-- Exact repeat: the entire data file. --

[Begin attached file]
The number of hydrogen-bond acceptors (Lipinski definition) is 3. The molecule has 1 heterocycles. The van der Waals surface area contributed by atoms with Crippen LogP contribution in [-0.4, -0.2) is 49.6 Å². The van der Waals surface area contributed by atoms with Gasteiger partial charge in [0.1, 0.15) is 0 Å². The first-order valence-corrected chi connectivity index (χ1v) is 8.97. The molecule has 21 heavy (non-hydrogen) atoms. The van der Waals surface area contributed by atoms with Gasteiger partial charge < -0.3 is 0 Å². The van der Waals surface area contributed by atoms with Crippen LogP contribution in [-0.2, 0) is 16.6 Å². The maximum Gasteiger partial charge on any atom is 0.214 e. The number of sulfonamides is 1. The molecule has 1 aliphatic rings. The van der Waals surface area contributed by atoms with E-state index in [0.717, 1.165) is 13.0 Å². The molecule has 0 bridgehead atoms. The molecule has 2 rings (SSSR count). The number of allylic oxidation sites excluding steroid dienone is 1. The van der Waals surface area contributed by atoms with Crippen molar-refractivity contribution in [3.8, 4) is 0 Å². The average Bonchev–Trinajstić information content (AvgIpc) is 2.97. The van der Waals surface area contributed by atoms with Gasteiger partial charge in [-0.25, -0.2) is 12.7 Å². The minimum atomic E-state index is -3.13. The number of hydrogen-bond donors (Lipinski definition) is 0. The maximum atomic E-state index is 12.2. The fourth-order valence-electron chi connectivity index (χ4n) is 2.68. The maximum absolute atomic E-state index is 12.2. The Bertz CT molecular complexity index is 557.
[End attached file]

The number of hydrogen-bond acceptors (Lipinski definition) is 3. The molecule has 1 heterocycles. The van der Waals surface area contributed by atoms with Crippen LogP contribution in [-0.4, -0.2) is 49.6 Å². The van der Waals surface area contributed by atoms with Gasteiger partial charge in [0.1, 0.15) is 0 Å². The first-order valence-corrected chi connectivity index (χ1v) is 8.97. The molecule has 21 heavy (non-hydrogen) atoms. The van der Waals surface area contributed by atoms with Gasteiger partial charge < -0.3 is 0 Å². The van der Waals surface area contributed by atoms with Crippen LogP contribution in [-0.2, 0) is 16.6 Å². The maximum Gasteiger partial charge on any atom is 0.214 e. The number of sulfonamides is 1. The molecule has 1 aliphatic rings. The van der Waals surface area contributed by atoms with E-state index in [0.717, 1.165) is 13.0 Å². The molecule has 0 bridgehead atoms. The molecule has 2 rings (SSSR count). The number of allylic oxidation sites excluding steroid dienone is 1. The van der Waals surface area contributed by atoms with Crippen molar-refractivity contribution in [3.8, 4) is 0 Å². The average Bonchev–Trinajstić information content (AvgIpc) is 2.97. The van der Waals surface area contributed by atoms with Gasteiger partial charge in [-0.25, -0.2) is 12.7 Å². The minimum atomic E-state index is -3.13. The number of hydrogen-bond donors (Lipinski definition) is 0. The maximum atomic E-state index is 12.2. The fourth-order valence-electron chi connectivity index (χ4n) is 2.68. The maximum absolute atomic E-state index is 12.2. The Bertz CT molecular complexity index is 557.